Editor:- July 29, 2016 - Nearly every SSD in the market today from the smallest SSD on a chip to the bewildering array of rackmnount systems can be viewed as a choice of how to select and mix the raw ingredients of SSD IP and integrate them into products which (for better or worse) match up to and satisfy user needs. How these decisions are made depends on the DNA of the product marketers, the technology teams, familiarity and ease of access to some technologies rather than others, business pressures and timing, the willingness to take risks, and sometimes - just luck.

But all products - no matter how complex they appear - can be analyzed as a specific set of choices made from the architecture and IP selections which are possible.

In many articles in the past I've shown you how - whether you're looking at the design of SSDs or systems - there are rarely more than 2, 3 or 6 raw available decisions which determine each piece of the jigsaw. And I know from the feedback I get from SSD specifiers and architects that these simple classifications can be useful in helping to compare different products and even in choosing which competitive approaches are similar enough to make comparisons worthwhile.

But when you get down into the details of implementation at each layer in the product design - every one of these dimensional options which go into the permutations blender to shape the total product identity - can itself be complex and multilayered.

Take the example of the raw magic tuning numbers which enable the raw R/W program, erase, threshold voltages, shaping and timing parameters inside a flash memory. The question of how much and when has been at the heart of what makes some SSDs better than others ever since flash was first used in SSDs.

Some SSD designers have spent their whole careers measuring and modeling how these choices interact with the flash cell and can be tweaked to improve speed, power consumption and reliability. You can get a flavor of this in my article - adaptive R/W and DSP ECC IP.

In a conversation with NVMdurance's CEO - Pearse Coyle earlier this year (April 2016) almost the first thing I did was try to relate and place the work they were doing within the simple frameworks I'd written about before.

So I asked him how similar it was to something which I wrote a long article about in April 2012 - when SMART announced a range of SandForce driven SSDs which had 5x higher endurance - while using exactly the same industry controller - but using magic tuning numbers which they had learned from analyzing the adaptive settings from their own adaptive controller design.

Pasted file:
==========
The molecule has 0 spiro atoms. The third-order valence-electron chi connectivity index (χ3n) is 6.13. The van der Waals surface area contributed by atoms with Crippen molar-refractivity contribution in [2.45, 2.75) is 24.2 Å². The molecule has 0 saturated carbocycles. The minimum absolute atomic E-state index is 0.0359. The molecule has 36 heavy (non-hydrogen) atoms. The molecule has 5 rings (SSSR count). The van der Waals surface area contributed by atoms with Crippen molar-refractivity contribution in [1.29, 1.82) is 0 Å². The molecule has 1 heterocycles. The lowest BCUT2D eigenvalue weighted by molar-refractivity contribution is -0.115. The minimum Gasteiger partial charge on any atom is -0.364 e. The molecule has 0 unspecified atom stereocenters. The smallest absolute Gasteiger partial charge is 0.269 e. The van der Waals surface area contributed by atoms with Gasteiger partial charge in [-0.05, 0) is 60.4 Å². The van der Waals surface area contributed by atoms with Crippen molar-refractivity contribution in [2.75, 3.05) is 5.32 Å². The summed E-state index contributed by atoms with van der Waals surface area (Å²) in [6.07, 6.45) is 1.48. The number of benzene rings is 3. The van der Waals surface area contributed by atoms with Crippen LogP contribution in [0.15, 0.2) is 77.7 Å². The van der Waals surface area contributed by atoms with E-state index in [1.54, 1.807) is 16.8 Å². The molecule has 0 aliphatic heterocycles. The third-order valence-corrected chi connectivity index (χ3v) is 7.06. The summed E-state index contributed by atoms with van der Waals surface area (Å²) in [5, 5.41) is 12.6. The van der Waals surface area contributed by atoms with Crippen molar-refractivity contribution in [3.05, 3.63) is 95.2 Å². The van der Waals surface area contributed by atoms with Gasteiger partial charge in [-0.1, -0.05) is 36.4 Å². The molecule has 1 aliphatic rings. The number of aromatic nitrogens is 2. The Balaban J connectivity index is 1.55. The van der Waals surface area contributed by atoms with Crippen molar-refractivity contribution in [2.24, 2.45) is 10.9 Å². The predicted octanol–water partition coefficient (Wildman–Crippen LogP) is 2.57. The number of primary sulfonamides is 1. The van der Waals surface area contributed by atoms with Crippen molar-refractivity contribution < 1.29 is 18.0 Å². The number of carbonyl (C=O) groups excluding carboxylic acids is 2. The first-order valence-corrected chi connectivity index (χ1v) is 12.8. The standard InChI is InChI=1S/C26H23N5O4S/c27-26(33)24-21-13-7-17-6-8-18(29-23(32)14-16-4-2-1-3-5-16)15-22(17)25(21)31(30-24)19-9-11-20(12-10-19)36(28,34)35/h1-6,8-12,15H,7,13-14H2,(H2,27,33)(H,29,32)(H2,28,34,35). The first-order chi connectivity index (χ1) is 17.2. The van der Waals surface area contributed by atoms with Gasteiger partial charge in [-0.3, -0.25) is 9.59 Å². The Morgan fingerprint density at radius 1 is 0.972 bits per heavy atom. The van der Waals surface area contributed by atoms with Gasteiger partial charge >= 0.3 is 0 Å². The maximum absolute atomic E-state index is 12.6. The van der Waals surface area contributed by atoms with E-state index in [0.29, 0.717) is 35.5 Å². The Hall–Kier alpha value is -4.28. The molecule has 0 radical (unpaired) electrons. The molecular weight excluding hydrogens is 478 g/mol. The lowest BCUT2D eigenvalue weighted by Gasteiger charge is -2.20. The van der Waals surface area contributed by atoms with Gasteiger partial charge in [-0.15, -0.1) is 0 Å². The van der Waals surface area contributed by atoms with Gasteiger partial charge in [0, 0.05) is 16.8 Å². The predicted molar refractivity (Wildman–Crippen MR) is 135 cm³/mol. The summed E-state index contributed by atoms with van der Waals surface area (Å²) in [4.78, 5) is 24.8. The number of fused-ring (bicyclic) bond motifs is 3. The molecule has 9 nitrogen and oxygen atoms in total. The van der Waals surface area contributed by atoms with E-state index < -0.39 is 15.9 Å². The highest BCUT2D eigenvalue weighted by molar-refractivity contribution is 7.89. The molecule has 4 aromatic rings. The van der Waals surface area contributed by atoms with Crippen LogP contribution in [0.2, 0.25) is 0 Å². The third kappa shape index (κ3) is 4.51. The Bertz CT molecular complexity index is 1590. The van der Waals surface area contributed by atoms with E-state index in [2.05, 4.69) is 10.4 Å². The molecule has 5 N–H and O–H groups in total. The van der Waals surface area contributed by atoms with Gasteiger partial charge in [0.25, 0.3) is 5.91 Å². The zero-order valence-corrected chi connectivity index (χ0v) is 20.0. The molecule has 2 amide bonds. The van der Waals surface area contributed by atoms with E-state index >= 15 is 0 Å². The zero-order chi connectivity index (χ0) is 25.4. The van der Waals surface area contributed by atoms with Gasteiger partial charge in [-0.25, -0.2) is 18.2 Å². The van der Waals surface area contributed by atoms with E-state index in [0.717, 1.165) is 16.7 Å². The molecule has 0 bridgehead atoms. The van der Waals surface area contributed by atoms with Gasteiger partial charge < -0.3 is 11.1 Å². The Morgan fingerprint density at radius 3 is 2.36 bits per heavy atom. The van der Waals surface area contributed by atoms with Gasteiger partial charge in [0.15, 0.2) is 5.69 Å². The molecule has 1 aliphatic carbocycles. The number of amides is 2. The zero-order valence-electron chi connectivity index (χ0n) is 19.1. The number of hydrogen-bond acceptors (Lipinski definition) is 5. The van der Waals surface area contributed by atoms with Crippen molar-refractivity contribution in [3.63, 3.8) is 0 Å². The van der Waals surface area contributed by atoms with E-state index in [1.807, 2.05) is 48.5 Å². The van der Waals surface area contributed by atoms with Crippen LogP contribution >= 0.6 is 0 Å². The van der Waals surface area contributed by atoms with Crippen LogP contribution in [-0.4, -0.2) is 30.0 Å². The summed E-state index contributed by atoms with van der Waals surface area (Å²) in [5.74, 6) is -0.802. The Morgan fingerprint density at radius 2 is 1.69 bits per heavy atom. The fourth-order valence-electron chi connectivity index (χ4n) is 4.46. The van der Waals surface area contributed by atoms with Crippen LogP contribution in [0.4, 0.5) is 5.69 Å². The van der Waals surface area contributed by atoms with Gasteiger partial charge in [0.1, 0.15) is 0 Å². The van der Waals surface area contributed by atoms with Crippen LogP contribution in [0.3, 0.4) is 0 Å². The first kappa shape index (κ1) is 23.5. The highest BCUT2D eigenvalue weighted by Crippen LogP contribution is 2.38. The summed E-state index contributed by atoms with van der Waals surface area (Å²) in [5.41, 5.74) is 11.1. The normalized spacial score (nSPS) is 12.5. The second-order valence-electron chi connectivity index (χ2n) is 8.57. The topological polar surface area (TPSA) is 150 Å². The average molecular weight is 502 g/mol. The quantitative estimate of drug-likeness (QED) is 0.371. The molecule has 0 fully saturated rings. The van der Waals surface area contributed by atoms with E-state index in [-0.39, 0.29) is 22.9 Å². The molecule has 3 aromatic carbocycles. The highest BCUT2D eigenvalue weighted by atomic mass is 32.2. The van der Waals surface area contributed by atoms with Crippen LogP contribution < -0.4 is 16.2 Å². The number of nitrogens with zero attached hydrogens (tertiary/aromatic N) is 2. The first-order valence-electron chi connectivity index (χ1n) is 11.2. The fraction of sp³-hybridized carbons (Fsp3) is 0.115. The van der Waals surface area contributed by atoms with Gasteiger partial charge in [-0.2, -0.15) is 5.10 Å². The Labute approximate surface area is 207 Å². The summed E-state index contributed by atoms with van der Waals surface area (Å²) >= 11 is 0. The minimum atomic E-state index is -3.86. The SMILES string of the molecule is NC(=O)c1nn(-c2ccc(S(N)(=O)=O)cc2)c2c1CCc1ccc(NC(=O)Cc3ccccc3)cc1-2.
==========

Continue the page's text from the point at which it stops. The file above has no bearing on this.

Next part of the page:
Pearse said - yes - he knew that work. And what NVMdurance was doing was the same type of thing.

He said that some leading companies which had the flash talent had done similar things in their proprietary SSDs before.

Pearse told me that as the complexity of flash increased - with more layers and TLC - it was becoming harder for designers to manually (or using human expertise) guarantee they were choosing the optimum magic numbers - because there were now so many variables involved.

Pearse said that what was different about NVMdurance was that they were delivering the magic numbers based on characterising a sample of typically 100 devices and then performing machine based simulations to see which numbers would work best - while also using a multi-stage life cycle model - which was designed to use different tuning after a fractional amount of the expected endurance had been used.

As far as he knew from his conversations with memory companies - no-one else had made the same kinds of investments in this machine intensive modeling - and that was the key difference - because NVMdurance had a proven process for delivering good tuning numbers over a variety of memory generations and types.

I hoped at the time that someone would write a paper saying more about it. Tom Coughlin has done that.

Machine learning enables longer life high capacity SSDs (pdf) - published this week describes the background principles and operation of NVMdurance's pathfinder and plotter software tools and shows you how NVMdurance have tackled this complex tuning problem to deliver a software delivered IP which can give endurance results which are similar to adaptive adaptive R/W controllers but which don't need such expensive processors or such complex run-time firmware. ...read the article (pdf)


Toshiba samples 64 layer 3D TLC

Editor:- July 27, 2016 - Toshiba today said it is sampling 64 layer 3D TLC flash in a 32GB device and plans production in the first half of 2017.

Editor's comments:- You can judge the progress on this technology by the fact that in March 2015 - Toshiba was sampling 48 layer MLC.


Seagate unveils 2TB enterprise M.2

Editor:- July 26, 2016 - Seagate today unveiled a 2TB M.2 NVMe PCIe SSD aimed at the enterprise market. The Nytro XM1440 M.2 - which will ship in November 2016 - will offer 30K IOPS / Watt.


Memory1... if you want it - you can have it

the phoney war phase of DIMM wars has now ended


Editor:- July 20, 2016 - Diablo Technologies today announced the production release and volume availability of its Memory1 128GB DDR4 system memory module.

Editor's comments:- Diablo's Memory1 unveiling in August 2015 was part of a wave of similar announcements last summer. I commented on its significance and listed the other contenders which emerged in an article - who's working on SSD DIMM wars technology?